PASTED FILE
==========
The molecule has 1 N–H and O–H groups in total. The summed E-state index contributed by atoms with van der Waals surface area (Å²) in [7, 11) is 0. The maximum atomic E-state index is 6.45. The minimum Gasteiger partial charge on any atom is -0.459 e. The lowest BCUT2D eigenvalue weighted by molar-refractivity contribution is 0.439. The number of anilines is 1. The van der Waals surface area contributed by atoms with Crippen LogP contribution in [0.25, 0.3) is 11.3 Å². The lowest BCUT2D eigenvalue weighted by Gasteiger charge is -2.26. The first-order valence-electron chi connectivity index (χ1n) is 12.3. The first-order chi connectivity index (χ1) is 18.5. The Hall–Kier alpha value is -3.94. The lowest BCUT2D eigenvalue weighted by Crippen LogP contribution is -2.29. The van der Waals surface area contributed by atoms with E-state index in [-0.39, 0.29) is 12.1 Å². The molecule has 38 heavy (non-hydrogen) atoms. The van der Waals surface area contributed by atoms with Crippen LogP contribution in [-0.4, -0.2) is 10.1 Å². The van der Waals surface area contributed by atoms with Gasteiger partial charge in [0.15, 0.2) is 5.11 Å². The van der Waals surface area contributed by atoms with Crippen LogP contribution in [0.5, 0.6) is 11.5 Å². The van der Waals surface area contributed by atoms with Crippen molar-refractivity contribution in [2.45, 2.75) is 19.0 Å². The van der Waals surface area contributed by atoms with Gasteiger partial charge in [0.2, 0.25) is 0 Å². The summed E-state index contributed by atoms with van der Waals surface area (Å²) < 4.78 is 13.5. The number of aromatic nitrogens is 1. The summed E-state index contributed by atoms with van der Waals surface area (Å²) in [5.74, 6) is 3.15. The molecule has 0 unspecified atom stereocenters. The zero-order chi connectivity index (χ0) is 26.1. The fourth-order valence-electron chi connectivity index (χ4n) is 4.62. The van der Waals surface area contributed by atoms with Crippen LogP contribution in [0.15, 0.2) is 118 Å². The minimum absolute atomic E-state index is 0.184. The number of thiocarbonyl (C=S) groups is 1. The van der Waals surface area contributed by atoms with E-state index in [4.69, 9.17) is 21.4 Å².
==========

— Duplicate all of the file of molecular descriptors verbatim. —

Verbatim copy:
The molecule has 1 N–H and O–H groups in total. The summed E-state index contributed by atoms with van der Waals surface area (Å²) in [7, 11) is 0. The maximum atomic E-state index is 6.45. The minimum Gasteiger partial charge on any atom is -0.459 e. The lowest BCUT2D eigenvalue weighted by molar-refractivity contribution is 0.439. The number of anilines is 1. The van der Waals surface area contributed by atoms with Crippen LogP contribution in [0.25, 0.3) is 11.3 Å². The lowest BCUT2D eigenvalue weighted by Gasteiger charge is -2.26. The first-order valence-electron chi connectivity index (χ1n) is 12.3. The first-order chi connectivity index (χ1) is 18.5. The Hall–Kier alpha value is -3.94. The lowest BCUT2D eigenvalue weighted by Crippen LogP contribution is -2.29. The van der Waals surface area contributed by atoms with E-state index in [-0.39, 0.29) is 12.1 Å². The molecule has 38 heavy (non-hydrogen) atoms. The van der Waals surface area contributed by atoms with Crippen LogP contribution in [-0.4, -0.2) is 10.1 Å². The van der Waals surface area contributed by atoms with Gasteiger partial charge in [0.15, 0.2) is 5.11 Å². The van der Waals surface area contributed by atoms with Crippen LogP contribution in [0.5, 0.6) is 11.5 Å². The van der Waals surface area contributed by atoms with Crippen molar-refractivity contribution in [2.45, 2.75) is 19.0 Å². The van der Waals surface area contributed by atoms with Gasteiger partial charge in [0.2, 0.25) is 0 Å². The summed E-state index contributed by atoms with van der Waals surface area (Å²) < 4.78 is 13.5. The number of aromatic nitrogens is 1. The summed E-state index contributed by atoms with van der Waals surface area (Å²) in [5.74, 6) is 3.15. The molecule has 0 unspecified atom stereocenters. The zero-order chi connectivity index (χ0) is 26.1. The fourth-order valence-electron chi connectivity index (χ4n) is 4.62. The van der Waals surface area contributed by atoms with Crippen LogP contribution in [0.15, 0.2) is 118 Å². The minimum absolute atomic E-state index is 0.184. The number of thiocarbonyl (C=S) groups is 1. The van der Waals surface area contributed by atoms with E-state index in [4.69, 9.17) is 21.4 Å².